The Blazer was insured by GEICO under Policy No. 4183-33-15-54 through Ms. Alicea and Mr. Perez (“the Policy”). It was one of four vehicles insured by Ms. Alicea and Mr. Perez through GEICO under the Policy. Mr. Deck was also insured by GEICO under a policy providing liability insurance of $15, 000.00 per person and $30, 000.00 per accident. GEICO tendered the policy limits of Mr. Deck’s coverage to the Estate of Mr. Toledo and Ms. Pierce. The Estate and Ms. Pierce also made claims to GEICO under Section IV of the Policy, pertaining to uninsured and underinsured motorists coverage. The parties have no dispute that Mr. Deck was underinsured for purposes Section IV of the Policy, and GEICO has, in fact, paid $100, 000.00 each to the Estate of Mr. Toledo and to Ms. Pierce, which was the per person limit of the relevant UIM coverage pursuant to the Declarations Page of the Policy. (Appendix to Defendants’ Concise Statement of Material Facts in Support of Motion for Summary Judgment, Ex. A (Doc No. 24-1) at 5).

         However, Ms. Alicea and Mr. Perez’s Policy also contained an amendment providing for “stacked” UIM coverage - i.e., the per person UIM limits for the four insured vehicles could be combined, resulting in a per person limit of $400, 000.00 and a per accident limit of $1, 200, 000.00 - that applied to Ms. Alicea and Mr. Perez personally and to any household member (“Stacked UIM Policy”). Specifically, the Stacked UIM Policy provided that GEICO

will pay damages for bodily injury caused by an accident which the insured is legally entitled to recover from the owner or operator on an underinsured motor vehicle arising out of the ownership, maintenance or use of that motor vehicle.

(Doc. No.24-1 at 39) (emphasis in original). However, not all “insureds, ” as defined by the Policy and the Stacked UIM Policy, were eligible for stacked coverage. In regard to the limit of GEICO’s liability under the Stacked UIM Policy, the language stated:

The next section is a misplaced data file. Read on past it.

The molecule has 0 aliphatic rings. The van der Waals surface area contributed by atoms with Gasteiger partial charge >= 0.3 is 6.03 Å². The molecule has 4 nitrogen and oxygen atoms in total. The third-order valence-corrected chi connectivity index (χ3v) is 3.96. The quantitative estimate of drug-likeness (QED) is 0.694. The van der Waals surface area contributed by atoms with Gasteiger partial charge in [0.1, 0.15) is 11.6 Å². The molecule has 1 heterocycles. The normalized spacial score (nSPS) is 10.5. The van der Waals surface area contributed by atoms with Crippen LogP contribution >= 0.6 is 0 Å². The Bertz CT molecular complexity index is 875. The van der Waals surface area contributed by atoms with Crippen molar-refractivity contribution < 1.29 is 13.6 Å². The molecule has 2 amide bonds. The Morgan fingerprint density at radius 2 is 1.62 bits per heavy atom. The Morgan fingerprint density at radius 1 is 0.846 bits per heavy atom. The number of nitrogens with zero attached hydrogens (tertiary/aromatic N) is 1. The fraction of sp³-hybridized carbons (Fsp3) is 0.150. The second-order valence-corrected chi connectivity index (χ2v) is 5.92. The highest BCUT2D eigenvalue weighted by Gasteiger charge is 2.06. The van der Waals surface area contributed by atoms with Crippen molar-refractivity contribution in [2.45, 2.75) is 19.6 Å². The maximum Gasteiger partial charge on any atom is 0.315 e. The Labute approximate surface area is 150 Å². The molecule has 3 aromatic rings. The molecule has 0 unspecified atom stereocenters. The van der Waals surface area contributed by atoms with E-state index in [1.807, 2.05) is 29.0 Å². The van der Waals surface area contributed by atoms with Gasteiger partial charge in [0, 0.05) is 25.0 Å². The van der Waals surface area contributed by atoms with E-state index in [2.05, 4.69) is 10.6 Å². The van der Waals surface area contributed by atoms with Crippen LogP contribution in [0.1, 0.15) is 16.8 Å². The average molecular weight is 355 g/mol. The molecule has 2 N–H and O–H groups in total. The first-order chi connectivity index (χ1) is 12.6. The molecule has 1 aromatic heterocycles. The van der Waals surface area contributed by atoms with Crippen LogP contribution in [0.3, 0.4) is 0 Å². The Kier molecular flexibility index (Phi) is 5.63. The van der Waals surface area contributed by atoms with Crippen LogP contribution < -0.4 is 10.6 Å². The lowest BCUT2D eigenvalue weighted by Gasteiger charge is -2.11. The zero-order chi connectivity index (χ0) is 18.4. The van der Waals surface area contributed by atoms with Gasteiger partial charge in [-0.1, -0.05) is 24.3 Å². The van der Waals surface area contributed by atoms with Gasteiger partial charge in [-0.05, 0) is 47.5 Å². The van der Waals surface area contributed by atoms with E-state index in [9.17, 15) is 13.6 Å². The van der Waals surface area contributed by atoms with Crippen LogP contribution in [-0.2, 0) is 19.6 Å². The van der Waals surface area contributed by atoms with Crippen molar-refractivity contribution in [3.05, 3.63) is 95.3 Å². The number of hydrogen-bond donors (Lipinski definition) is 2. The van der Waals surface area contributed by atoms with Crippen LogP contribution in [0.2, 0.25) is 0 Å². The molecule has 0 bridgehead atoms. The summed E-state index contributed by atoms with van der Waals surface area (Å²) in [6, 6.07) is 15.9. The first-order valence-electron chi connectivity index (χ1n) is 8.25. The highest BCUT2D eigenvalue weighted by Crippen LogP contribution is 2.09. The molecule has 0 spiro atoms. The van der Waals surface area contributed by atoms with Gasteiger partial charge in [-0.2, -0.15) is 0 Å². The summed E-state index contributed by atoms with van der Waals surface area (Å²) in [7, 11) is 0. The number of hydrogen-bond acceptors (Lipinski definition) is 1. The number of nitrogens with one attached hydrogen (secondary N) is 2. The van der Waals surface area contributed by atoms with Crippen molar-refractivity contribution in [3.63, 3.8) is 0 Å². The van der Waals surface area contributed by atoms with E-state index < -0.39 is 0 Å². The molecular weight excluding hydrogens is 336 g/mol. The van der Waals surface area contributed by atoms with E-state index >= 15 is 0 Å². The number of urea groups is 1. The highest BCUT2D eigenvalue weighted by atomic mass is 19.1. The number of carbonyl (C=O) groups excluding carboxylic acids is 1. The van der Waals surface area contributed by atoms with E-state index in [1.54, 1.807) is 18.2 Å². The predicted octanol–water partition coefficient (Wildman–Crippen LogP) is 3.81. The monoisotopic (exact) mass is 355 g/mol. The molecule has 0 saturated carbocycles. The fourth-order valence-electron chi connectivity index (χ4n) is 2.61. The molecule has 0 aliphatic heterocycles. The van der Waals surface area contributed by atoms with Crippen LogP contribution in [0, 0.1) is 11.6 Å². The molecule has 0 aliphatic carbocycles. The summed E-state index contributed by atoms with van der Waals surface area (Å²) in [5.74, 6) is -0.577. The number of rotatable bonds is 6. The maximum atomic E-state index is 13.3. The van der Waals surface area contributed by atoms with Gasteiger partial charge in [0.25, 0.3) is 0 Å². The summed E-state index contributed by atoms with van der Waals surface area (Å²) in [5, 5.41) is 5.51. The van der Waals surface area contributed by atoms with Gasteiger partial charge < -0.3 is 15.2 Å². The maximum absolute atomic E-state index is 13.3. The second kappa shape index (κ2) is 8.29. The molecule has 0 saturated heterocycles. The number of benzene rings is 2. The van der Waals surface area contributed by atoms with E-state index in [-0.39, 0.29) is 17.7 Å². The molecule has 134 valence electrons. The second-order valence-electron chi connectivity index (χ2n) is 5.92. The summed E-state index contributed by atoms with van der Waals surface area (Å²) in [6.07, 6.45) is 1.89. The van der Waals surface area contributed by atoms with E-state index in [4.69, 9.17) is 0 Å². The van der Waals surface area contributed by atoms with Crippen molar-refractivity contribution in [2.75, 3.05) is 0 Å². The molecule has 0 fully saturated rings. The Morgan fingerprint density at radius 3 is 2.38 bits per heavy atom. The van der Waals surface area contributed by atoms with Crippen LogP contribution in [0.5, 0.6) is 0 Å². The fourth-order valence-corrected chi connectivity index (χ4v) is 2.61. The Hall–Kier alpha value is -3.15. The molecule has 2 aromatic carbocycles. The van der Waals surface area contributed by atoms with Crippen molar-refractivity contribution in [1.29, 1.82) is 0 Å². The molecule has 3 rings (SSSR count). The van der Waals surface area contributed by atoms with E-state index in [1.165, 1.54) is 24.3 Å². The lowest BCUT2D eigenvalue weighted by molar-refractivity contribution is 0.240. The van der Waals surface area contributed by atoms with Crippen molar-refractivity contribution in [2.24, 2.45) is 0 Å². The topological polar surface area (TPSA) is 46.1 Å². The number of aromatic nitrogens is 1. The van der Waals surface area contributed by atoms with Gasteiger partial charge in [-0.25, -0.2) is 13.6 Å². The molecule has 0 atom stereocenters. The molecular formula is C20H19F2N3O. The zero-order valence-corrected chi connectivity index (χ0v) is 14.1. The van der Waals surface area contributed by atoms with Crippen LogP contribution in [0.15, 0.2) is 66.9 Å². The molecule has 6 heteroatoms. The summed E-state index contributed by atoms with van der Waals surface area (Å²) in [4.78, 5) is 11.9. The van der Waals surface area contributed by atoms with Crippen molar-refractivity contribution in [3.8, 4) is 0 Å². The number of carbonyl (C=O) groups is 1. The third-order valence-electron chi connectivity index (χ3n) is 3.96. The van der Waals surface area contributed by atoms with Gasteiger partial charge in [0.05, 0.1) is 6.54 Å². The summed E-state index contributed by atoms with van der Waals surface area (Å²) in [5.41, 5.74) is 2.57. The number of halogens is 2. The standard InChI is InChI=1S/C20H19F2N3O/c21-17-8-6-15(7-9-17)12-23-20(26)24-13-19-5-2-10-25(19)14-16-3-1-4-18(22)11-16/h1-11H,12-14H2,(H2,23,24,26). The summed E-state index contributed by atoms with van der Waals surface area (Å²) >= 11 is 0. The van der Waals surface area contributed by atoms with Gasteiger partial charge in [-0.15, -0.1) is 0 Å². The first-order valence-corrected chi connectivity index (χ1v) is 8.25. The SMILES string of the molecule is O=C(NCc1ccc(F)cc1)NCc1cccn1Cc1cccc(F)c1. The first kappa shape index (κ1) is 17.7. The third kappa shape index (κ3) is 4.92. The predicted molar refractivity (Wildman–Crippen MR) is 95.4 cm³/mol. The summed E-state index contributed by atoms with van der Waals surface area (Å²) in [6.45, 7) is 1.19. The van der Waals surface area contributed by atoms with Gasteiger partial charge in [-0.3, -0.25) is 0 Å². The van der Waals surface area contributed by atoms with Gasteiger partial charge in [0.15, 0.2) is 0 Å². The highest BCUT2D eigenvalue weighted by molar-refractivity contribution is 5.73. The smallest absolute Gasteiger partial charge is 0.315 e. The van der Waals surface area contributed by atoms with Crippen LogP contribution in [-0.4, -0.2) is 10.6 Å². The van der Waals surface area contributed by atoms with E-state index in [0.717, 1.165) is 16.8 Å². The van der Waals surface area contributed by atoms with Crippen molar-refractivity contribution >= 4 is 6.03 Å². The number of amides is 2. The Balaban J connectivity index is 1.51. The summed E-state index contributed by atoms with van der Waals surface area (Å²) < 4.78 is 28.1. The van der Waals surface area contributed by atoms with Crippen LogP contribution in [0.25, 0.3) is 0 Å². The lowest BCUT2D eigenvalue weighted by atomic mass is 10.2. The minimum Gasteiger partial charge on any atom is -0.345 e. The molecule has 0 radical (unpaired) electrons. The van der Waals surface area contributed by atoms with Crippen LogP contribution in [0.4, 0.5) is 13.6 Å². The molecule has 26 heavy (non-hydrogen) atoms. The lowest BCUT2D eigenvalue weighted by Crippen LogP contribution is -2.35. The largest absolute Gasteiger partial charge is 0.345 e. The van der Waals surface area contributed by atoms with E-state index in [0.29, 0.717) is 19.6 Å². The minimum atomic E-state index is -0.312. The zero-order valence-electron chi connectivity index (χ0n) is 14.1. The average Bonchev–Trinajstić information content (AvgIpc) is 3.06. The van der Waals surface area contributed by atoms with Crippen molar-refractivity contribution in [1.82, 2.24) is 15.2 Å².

For you or a household member, the most we will pay for all damages including those for care or loss of services due to bodily injury to one person in any one accident is the sum of the “each person” limits for Underinsured Motorists Coverage shown in the declarations applicable to each vehicle.
Subject to the “each person” limit above, for you or your household members, the most we will pay for all damages including those for care or loss of services due to bodily injury to two or more persons in any one accident is the sum of the “each accident” limit shown in the declarations applicable to each vehicle.

(Id at 40) (emphasis in original). The liability limit for all other insureds was subject to the limits shown in the Declarations page of the Policy for “each person” and “each accident” applicable to the vehicle that the insured was occupying at the time of the accident. (Id). In other words, UIM coverage could only be stacked for the policy holders themselves and their household members. Pursuant to the Definitions section of the Stacked UIM Policy:

Household Member means a person residing in your household who is:
(a) Your spouse; or
(b) A relative; or
(c) A minor in your custody or the custody of a relative.

(Id at 39) (emphasis in original).

         At the time of the accident Ms. Alicea and Mr. Perez resided together at their home at 724 East 14th Street, Erie, PA, where they had lived since 1995. Ms. Alicea’s son, Mr. Toledo, and his long-time partner, Ms. Pierce, lived with their daughter, Liliana Toledo, in the apartment they rented at 734 East 14th Street, Erie, PA, where they had lived for approximately a year prior to the accident. Mr. Toledo and Ms. Pierce’s apartment was on the same street and one building over from the house of Ms. Alicea and Mr. Perez, and, indeed, they moved to the apartment to be closer to Mr. Toledo’s parents. The two families interacted often, and, as will be further discussed herein, Liliana in ...